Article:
Misuse of confidential information by public sector agencies: the case for reform

By Eleanor Dickens and Sam Weston
05 Mar 2020
Useful measures include improving information management systems and access control mechanisms, and undertaking regular information privacy awareness campaigns.

The misuse of confidential information by public sector agencies has always been a known corruption risk. However, as the volume and scope of the confidential and personal information holdings of public sector agencies continues to expand and community expectations rise, agencies must now respond to this risk with an increased focus and range of mechanisms to avoid the legal and reputational risks arising from the potential misuse of confidential information.

Victoria's Independent Broad-Based Anti-Corruption Commission and Queensland's Crime and Corruption Commission (CCC) have both recently released reports dealing with the misuse of confidential information held by public sector agencies.

This article considers how agencies can respond to this risk, by reference to recent reports released by State-based corruption regulators with a focus on the report by the CCC.

Operation Impala

On 21 February 2020, the CCC released the report titled "Operation Impala – Report on Misuse of Confidential Information in the Queensland Public Sector", examining the practices of a cross-section of the Queensland public sector with a particular focus on the misuse of confidential information of a personal nature by Queensland public sector agencies.

The issue of public sector misuse of confidential information of a personal nature has been in the CCC's crosshairs since 2016, as a "key enabler of other types of corrupt conduct".

After a spike in allegations from 2015 to 2019, the CCC commissioned Operation Impala to examine how and why confidential information can be misused, as well as the impacts of unauthorised access and disclosure on both agencies and victims of misuse. In November 2019, a public hearing for the Operation heard evidence from 31 witnesses including agency Chief Executives.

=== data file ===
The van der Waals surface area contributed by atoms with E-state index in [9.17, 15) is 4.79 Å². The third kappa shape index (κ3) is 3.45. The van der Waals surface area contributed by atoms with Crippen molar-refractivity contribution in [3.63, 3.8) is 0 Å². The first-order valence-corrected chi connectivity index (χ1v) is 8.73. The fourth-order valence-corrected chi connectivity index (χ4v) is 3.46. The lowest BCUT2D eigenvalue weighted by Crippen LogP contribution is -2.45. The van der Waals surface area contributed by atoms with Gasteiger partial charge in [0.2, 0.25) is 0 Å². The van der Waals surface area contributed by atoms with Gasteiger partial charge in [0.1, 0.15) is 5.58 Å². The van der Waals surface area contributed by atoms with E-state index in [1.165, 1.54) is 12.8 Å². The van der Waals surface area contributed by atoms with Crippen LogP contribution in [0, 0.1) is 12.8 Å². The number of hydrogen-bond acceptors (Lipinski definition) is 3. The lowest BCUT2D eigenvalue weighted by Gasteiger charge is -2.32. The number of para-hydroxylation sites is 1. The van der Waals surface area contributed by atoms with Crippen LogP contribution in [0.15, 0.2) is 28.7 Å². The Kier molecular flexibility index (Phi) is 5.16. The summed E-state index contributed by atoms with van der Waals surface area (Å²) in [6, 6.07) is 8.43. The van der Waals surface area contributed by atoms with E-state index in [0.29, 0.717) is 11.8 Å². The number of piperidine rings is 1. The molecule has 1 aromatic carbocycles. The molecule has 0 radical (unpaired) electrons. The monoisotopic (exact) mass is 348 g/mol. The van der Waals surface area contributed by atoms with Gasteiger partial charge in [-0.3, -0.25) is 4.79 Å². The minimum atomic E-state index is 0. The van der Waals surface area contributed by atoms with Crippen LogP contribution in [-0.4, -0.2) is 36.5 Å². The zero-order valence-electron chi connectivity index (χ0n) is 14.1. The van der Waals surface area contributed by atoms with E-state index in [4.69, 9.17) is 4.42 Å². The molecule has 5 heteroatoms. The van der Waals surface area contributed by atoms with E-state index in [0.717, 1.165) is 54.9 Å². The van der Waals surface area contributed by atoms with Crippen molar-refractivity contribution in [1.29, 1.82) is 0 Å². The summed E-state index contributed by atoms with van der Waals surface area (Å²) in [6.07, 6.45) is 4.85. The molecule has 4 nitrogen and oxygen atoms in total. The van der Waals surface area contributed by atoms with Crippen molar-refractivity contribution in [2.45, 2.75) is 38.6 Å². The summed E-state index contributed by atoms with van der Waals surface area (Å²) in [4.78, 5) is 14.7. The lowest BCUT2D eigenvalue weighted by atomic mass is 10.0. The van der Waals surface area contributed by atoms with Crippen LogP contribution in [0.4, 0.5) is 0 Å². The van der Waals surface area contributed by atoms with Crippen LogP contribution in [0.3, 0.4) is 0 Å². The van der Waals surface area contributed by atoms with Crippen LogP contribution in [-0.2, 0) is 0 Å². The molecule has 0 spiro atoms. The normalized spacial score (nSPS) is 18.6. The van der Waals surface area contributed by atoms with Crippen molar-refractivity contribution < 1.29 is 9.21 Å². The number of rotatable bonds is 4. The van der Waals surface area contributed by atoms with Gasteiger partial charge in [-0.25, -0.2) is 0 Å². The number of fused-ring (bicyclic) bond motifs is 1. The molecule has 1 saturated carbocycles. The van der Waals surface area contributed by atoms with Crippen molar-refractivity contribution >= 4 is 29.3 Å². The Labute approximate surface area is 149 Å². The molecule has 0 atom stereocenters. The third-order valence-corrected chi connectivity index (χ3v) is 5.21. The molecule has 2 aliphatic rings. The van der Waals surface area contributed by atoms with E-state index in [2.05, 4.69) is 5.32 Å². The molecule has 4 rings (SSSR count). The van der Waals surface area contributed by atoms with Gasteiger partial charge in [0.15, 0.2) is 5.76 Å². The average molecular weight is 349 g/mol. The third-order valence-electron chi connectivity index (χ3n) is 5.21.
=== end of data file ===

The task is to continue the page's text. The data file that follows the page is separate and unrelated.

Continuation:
The CCC made 18 separate recommendations which provide a blueprint for how public sector agencies across all jurisdictions can better manage this increasing corruption risk.

Misuse of confidential information: how and why?

The CCC reported that agencies were at "varying levels of maturity" in confidential information management practices, which were influenced by the types of information collected and managed, as well as the strength of organisational culture in reinforcing the importance of protecting that information.

Consistent risk areas contributing to misuse of confidential information were said to stem from pressures on agencies to:

  • manage vast and diverse volumes of information;
  • ensure consistent approaches to information security across devolved entities; and
  • keep up with technological advances with the potential to impact on information security, access control systems and or database usability.